King of Assassins by R J Barker
I am very grateful to the publisher for an advance copy of this novel in exchange for a fair and honest review
Publisher – Orbit
Price – £9.99
Published – Out Now
The King is Dead, Long Live the King…
Many years of peace have passed in Maniyadoc – years of relative calm for the assassin Girton Club-Foot. Even the Forgetting Plague, which ravaged the rest of the kingdoms, seemed to pass them by. But now Rufra ap Vythr eyes the High King’s throne and will take the court to the capital, a rat’s nest of intrigue and betrayal. There the endgame of twenty of politics and murder will be played out in his bid to become the King of all Kings. Friends will become enemies, enemies will become friends and the god of death, Xus the Unseen, stands closer than ever – casting his shadow over everything most dear to Girton.
Warning – there will be spoilers for those of you yet to have read either Age of Assassins or Blood of Assassins
There is a theory that in comedy the number three turns up because it’s the earliest possible time that you can tell a sequence and on the third time wrongfoot the reader. In the last of RJ Barker’s Wounded Kingdom trilogy, we as the author have got used to the lives of the assassin Girton Club Foot and his best friend King Rufra in Castle Maniyadoc in stories that are intriguing mixes of epic fantasy, political thriller and murder mystery. But ever since the very end of Age of Assassins when we were abruptly warned that we were actually hearing Girton’s confessions there was a niggling suspicion that things would end in a much darker place and now we have arrived at that destination and everything we learnt and assumed over the previous books needs to be rethought because this is the end of one amazing trilogy.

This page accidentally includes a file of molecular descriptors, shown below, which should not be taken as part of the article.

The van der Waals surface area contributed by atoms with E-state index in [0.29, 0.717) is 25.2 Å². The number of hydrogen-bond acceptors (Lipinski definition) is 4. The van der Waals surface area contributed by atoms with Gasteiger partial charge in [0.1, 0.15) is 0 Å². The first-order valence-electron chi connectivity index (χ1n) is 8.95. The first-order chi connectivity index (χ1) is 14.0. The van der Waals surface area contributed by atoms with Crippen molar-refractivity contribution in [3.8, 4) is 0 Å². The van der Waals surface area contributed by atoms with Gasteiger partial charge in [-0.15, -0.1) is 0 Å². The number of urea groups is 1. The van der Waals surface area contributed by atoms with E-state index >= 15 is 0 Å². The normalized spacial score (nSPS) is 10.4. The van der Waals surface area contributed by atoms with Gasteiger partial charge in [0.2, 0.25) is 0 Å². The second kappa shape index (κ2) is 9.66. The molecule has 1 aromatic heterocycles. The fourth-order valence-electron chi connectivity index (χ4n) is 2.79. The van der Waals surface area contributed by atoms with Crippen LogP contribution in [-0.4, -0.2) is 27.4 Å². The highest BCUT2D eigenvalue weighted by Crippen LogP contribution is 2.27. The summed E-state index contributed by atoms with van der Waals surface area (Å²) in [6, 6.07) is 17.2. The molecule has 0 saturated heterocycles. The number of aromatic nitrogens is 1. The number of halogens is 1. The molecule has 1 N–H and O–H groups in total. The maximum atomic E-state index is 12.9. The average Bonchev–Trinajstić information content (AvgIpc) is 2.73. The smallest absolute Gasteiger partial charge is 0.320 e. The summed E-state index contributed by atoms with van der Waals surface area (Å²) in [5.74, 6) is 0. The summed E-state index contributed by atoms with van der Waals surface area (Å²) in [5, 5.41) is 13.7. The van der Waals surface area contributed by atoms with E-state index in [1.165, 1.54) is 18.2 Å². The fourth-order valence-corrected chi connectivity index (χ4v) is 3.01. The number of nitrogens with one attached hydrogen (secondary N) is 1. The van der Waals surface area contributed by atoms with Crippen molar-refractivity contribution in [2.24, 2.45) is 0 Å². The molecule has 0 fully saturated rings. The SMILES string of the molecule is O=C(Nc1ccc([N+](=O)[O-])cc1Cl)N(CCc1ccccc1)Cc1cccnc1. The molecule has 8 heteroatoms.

We arrive nearly two decades after the end of Blood of Assassins and there have been many changes since young Rufra ap Vyrthr won his throne after the Battle of the Three Kings. He has brought peaceful democratic changes to his subjects; married twice and now has young children. His former foe Aydor is now a trusted warrior and finally he is protected by his best friend Girton who has moved on from being an angry headstrong warrior to now both his sworn protector, his Death’s Jester (think a mixture of priest/storyteller) and behind the scenes his assassin to deal more subtly with threats to his rule. Their Kingdom is strong but Rufra has now been focusing his attention on the centre of the Tired Lands and with the death of the previous ruthless High King then Rufra moves his key family and warriors to Castle Ceadoc to begin the horse-trading with other Kings and interested parties to become the ruler of everything. Girton meanwhile has just lost a close friend during one assassination attempt on Rufra’s family and now he follows Rufra suspecting his skilled and dangerous opponent lurks in the shadows ready for a rematch. Everything is primed for a final reckoning.